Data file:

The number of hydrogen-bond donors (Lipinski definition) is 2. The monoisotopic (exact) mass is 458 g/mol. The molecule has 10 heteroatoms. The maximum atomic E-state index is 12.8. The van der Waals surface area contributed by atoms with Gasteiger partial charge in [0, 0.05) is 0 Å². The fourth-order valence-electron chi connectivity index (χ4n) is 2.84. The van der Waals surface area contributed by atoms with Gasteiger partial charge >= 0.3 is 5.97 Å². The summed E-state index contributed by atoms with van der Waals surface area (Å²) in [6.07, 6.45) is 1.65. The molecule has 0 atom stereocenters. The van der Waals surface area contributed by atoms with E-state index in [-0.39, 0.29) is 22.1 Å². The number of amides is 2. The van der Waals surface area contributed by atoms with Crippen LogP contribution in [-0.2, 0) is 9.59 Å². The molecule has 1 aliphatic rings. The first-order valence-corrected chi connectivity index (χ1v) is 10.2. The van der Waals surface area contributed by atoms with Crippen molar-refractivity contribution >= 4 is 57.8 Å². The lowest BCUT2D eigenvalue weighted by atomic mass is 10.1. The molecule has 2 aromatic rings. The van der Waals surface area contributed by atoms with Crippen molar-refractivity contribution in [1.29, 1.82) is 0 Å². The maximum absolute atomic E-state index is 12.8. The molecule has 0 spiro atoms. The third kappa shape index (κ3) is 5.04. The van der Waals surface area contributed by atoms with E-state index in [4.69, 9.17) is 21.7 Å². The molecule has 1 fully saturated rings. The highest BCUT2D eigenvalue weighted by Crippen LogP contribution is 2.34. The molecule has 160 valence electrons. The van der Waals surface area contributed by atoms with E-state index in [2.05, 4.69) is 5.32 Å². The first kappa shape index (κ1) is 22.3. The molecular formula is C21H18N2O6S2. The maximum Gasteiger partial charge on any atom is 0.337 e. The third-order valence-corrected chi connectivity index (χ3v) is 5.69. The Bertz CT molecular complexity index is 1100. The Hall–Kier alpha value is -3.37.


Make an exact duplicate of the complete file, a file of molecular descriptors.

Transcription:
The number of hydrogen-bond donors (Lipinski definition) is 2. The monoisotopic (exact) mass is 458 g/mol. The molecule has 10 heteroatoms. The maximum atomic E-state index is 12.8. The van der Waals surface area contributed by atoms with Gasteiger partial charge in [0, 0.05) is 0 Å². The fourth-order valence-electron chi connectivity index (χ4n) is 2.84. The van der Waals surface area contributed by atoms with Gasteiger partial charge >= 0.3 is 5.97 Å². The summed E-state index contributed by atoms with van der Waals surface area (Å²) in [6.07, 6.45) is 1.65. The molecule has 0 atom stereocenters. The van der Waals surface area contributed by atoms with E-state index in [-0.39, 0.29) is 22.1 Å². The number of amides is 2. The van der Waals surface area contributed by atoms with Crippen LogP contribution in [-0.2, 0) is 9.59 Å². The molecule has 1 aliphatic rings. The first-order valence-corrected chi connectivity index (χ1v) is 10.2. The van der Waals surface area contributed by atoms with Crippen molar-refractivity contribution >= 4 is 57.8 Å². The lowest BCUT2D eigenvalue weighted by atomic mass is 10.1. The molecule has 2 aromatic rings. The van der Waals surface area contributed by atoms with Crippen molar-refractivity contribution in [1.29, 1.82) is 0 Å². The maximum absolute atomic E-state index is 12.8. The molecule has 0 spiro atoms. The third kappa shape index (κ3) is 5.04. The van der Waals surface area contributed by atoms with E-state index in [4.69, 9.17) is 21.7 Å². The molecule has 1 fully saturated rings. The highest BCUT2D eigenvalue weighted by Crippen LogP contribution is 2.34. The molecule has 160 valence electrons. The van der Waals surface area contributed by atoms with E-state index in [2.05, 4.69) is 5.32 Å². The first kappa shape index (κ1) is 22.3. The molecular formula is C21H18N2O6S2. The maximum Gasteiger partial charge on any atom is 0.337 e. The third-order valence-corrected chi connectivity index (χ3v) is 5.69. The Bertz CT molecular complexity index is 1100. The Hall–Kier alpha value is -3.37.